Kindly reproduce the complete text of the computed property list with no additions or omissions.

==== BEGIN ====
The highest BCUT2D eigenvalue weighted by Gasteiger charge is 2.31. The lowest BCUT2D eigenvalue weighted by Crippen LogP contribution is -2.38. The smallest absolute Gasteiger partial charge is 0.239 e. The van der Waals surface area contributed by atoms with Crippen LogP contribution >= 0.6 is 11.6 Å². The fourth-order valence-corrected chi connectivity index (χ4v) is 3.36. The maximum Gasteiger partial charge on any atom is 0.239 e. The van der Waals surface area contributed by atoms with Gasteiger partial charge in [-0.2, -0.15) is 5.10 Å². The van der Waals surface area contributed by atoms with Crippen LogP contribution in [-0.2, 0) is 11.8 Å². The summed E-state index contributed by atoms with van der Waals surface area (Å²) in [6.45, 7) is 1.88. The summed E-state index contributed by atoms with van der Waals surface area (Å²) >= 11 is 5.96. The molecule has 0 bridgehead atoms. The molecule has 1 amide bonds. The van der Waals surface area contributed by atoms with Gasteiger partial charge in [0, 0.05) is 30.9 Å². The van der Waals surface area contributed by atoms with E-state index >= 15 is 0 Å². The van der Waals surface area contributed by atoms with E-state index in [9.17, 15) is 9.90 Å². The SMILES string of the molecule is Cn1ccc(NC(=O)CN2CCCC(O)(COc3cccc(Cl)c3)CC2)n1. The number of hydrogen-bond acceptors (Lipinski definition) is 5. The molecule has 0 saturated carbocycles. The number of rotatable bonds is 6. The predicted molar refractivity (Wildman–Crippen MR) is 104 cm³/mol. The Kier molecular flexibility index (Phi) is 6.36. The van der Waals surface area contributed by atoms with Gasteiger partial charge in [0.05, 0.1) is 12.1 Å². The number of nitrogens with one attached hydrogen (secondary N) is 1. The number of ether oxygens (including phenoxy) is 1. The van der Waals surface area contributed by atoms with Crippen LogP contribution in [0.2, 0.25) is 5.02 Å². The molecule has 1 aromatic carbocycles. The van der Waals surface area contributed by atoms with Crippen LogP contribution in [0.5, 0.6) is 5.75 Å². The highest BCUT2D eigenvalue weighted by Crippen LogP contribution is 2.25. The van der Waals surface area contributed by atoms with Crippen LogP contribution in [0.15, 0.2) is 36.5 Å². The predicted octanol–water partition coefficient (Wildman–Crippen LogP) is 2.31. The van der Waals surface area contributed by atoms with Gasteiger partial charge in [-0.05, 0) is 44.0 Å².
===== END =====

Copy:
The highest BCUT2D eigenvalue weighted by Gasteiger charge is 2.31. The lowest BCUT2D eigenvalue weighted by Crippen LogP contribution is -2.38. The smallest absolute Gasteiger partial charge is 0.239 e. The van der Waals surface area contributed by atoms with Crippen LogP contribution >= 0.6 is 11.6 Å². The fourth-order valence-corrected chi connectivity index (χ4v) is 3.36. The maximum Gasteiger partial charge on any atom is 0.239 e. The van der Waals surface area contributed by atoms with Gasteiger partial charge in [-0.2, -0.15) is 5.10 Å². The van der Waals surface area contributed by atoms with Crippen LogP contribution in [-0.2, 0) is 11.8 Å². The summed E-state index contributed by atoms with van der Waals surface area (Å²) in [6.45, 7) is 1.88. The summed E-state index contributed by atoms with van der Waals surface area (Å²) >= 11 is 5.96. The molecule has 0 bridgehead atoms. The molecule has 1 amide bonds. The van der Waals surface area contributed by atoms with Gasteiger partial charge in [0, 0.05) is 30.9 Å². The van der Waals surface area contributed by atoms with E-state index >= 15 is 0 Å². The van der Waals surface area contributed by atoms with E-state index in [9.17, 15) is 9.90 Å². The SMILES string of the molecule is Cn1ccc(NC(=O)CN2CCCC(O)(COc3cccc(Cl)c3)CC2)n1. The number of hydrogen-bond acceptors (Lipinski definition) is 5. The molecule has 0 saturated carbocycles. The number of rotatable bonds is 6. The predicted molar refractivity (Wildman–Crippen MR) is 104 cm³/mol. The Kier molecular flexibility index (Phi) is 6.36. The van der Waals surface area contributed by atoms with Gasteiger partial charge in [0.05, 0.1) is 12.1 Å². The number of nitrogens with one attached hydrogen (secondary N) is 1. The number of ether oxygens (including phenoxy) is 1. The van der Waals surface area contributed by atoms with Crippen LogP contribution in [0.2, 0.25) is 5.02 Å². The molecule has 1 aromatic carbocycles. The van der Waals surface area contributed by atoms with Crippen LogP contribution in [0.5, 0.6) is 5.75 Å². The highest BCUT2D eigenvalue weighted by Crippen LogP contribution is 2.25. The van der Waals surface area contributed by atoms with Crippen LogP contribution in [0.15, 0.2) is 36.5 Å². The predicted octanol–water partition coefficient (Wildman–Crippen LogP) is 2.31. The van der Waals surface area contributed by atoms with Gasteiger partial charge in [-0.05, 0) is 44.0 Å².